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Post date: April 28 2014

A.G. Schneiderman Wins Restitution For Consumers Of Brooklyn Nissan Dealership

Bay Ridge Car Dealer Will Pay $100K In Restitution To 15 Customers And Penalties To Resolve Investigation Into Deceptive Business Practices

A.G. Offers Tips To Protect Consumers When They Are Purchasing A Car

Schneiderman: We Will Aggressively Go After Businesses Across The State That Defraud Customers

BROOKLYN -- Attorney General Eric T. Schneiderman today announced a nearly $100,000 settlement with Bay Ridge Nissan which requires the car dealership not to use deceptive sales and advertising practices to sell cars and aftermarket warranties. The agreement requires the company to pay $48,341 in restitution to 15 consumers and $50,000 as a civil penalty to the state.

The Attorney General conducted an investigation of the advertising and sales practices of the Brooklyn-based dealership after receiving dozens of consumer complaints. The complaints alleged a pattern of fraudulent and deceptive practices by the dealership, including conduct that led consumers to enter transactions that did not reflect the negotiated sales terms and frequently included unwanted aftermarket add-ons.

“This agreement is a victory for consumers in Brooklyn and around the state. We’ll continue to aggressively monitor the business practices of dealerships in New York to ensure they comply with laws designed to keep the auto market honest, and maintain a level playing field for consumers,” Attorney General Schneiderman said. “Anyone buying a car should be able to expect that when they negotiate prices and terms for vehicles, the contracts will accurately reflect those terms.”  

The Attorney General alleged that Bay Ridge Nissan, located at 6501 5th Ave., engaged in a pattern of fraudulent and deceptive practices, including but not limited to: publishing misleading advertisements on; false advertisements targeting consumers who lost their vehicles in Hurricane Sandy; misrepresenting the terms of sale and financing during sales negotiations; adding the costs of unwanted aftermarket items into contracts and financing agreements; misrepresenting that aftermarket items were required by particular lenders; misrepresenting the consumers’ ability to cancel some aftermarket contracts and services after the completion of a transaction; falsely telling consumers that purchases had dealership-financing requirements; failing to return consumer down payments in a timely manner when transactions fell through, and failing to provide consumers with copies of their sales and financing documents.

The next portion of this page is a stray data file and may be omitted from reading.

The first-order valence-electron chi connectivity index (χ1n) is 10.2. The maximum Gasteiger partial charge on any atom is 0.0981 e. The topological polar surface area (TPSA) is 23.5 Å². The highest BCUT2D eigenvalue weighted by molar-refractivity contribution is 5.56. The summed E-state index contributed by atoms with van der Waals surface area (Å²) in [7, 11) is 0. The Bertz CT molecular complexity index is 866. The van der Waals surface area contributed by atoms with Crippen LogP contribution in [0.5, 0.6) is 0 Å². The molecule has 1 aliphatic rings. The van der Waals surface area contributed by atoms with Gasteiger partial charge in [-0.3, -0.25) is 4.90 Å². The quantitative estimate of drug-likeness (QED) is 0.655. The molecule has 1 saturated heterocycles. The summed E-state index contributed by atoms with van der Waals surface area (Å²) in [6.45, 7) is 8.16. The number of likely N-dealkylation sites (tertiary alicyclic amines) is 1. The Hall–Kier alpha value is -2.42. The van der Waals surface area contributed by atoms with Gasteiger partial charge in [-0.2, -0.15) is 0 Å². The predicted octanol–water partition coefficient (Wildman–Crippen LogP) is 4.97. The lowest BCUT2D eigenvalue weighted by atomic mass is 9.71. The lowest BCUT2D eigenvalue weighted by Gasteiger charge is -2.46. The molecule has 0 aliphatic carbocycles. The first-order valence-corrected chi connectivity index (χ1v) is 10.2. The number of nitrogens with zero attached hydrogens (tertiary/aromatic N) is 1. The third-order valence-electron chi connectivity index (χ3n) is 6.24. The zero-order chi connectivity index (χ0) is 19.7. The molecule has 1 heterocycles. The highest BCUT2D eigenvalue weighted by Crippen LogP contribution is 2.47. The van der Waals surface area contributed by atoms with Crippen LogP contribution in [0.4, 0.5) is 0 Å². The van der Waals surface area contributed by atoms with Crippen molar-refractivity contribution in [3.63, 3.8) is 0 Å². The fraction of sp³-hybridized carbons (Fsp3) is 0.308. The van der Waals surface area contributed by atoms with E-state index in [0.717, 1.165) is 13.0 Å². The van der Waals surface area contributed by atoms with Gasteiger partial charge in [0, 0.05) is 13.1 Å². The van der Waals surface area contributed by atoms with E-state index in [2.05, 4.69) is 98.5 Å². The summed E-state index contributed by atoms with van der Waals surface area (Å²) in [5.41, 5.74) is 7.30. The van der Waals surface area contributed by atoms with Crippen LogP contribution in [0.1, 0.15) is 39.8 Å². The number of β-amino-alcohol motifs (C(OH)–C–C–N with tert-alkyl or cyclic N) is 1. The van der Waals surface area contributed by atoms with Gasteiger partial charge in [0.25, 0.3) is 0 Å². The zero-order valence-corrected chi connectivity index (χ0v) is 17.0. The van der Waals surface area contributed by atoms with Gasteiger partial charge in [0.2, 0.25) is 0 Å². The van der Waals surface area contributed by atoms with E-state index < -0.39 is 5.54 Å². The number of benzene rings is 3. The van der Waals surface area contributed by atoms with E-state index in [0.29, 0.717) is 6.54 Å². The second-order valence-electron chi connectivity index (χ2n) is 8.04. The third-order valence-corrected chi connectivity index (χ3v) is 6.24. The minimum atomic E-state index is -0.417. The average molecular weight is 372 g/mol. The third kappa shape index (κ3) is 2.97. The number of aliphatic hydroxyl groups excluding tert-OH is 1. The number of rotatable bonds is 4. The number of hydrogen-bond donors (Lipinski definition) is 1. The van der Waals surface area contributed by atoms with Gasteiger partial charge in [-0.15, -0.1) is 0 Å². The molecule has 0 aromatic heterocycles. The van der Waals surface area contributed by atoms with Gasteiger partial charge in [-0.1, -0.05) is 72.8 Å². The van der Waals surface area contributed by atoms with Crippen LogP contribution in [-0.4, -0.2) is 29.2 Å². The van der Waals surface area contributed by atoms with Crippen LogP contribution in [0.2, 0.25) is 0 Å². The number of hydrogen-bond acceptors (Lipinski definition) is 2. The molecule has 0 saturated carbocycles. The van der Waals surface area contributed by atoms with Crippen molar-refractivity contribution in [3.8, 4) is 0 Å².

Restitution amounts range from $1,000 to more than $7,000 for the 15 consumers with outstanding complaints. 
The dealership is enjoined from any further violation of NY Executive Law § 63(12), which prohibits fraud and illegality in the conduct of business, and NY General Business Law §§ 349 and 350, which prohibit deceptive business practices and false advertising.

The Attorney General’s tips that can help protect consumers when purchasing a vehicle:

  • Determine what you can pay. Before you start looking at cars, determine what you can afford to pay; 
  • Do your research. Check Consumer Reports or other auto research resources before going to the dealerships. Negotiating is easier if you know what the dealership paid for the car and what other consumers are paying;
  • Check with the Better Business Bureau ( to find out if the dealership is reputable;
  • Don’t give in to high-pressure sales tactics and don’t be afraid to walk out of the dealership if you feel you are being manipulated;
  • Shop around for financing. You can arrange financing through your own bank or lender rather than relying on the dealership’s offer;
  • Take your time reading the sales and financing contracts. Don’t let the dealership rush you;
  • Extended warranties, service contracts, and aftermarket items. These products and policies are expensive and very profitable to the dealer. Check carefully to see what both the manufacturer’s warranty and the extended warranty cover. Often, the items most likely to need repair or replacement are not covered by the extended warranty;
  • If the dealership tells you that the lender requires that a service contract or other aftermarket product or policy be purchased to obtain a particular finance rate, verify this claim with the lender; 
  • A copy of the terms and conditions of the service contract must be provided by the dealership. You are entitled to a full refund, less any claims paid, within 20 days of the mailing of the service contract or within 10 days if the contract is delivered at the time of sale;
  • Consumers who have a complaint are urged to contact the Attorney General’s Consumer Hotline, (800) 771-7755. 

The case was handled by Assistant Attorney General Matthew Eubank with the assistance of Lois Booker-Williams, Assistant Attorney General In Charge of the Brooklyn Regional Office, and Jane Azia, chief of the Attorney General’s Bureau of Consumer Frauds and Protection. The Executive Deputy Attorney General Regional Affairs is Marty Mack.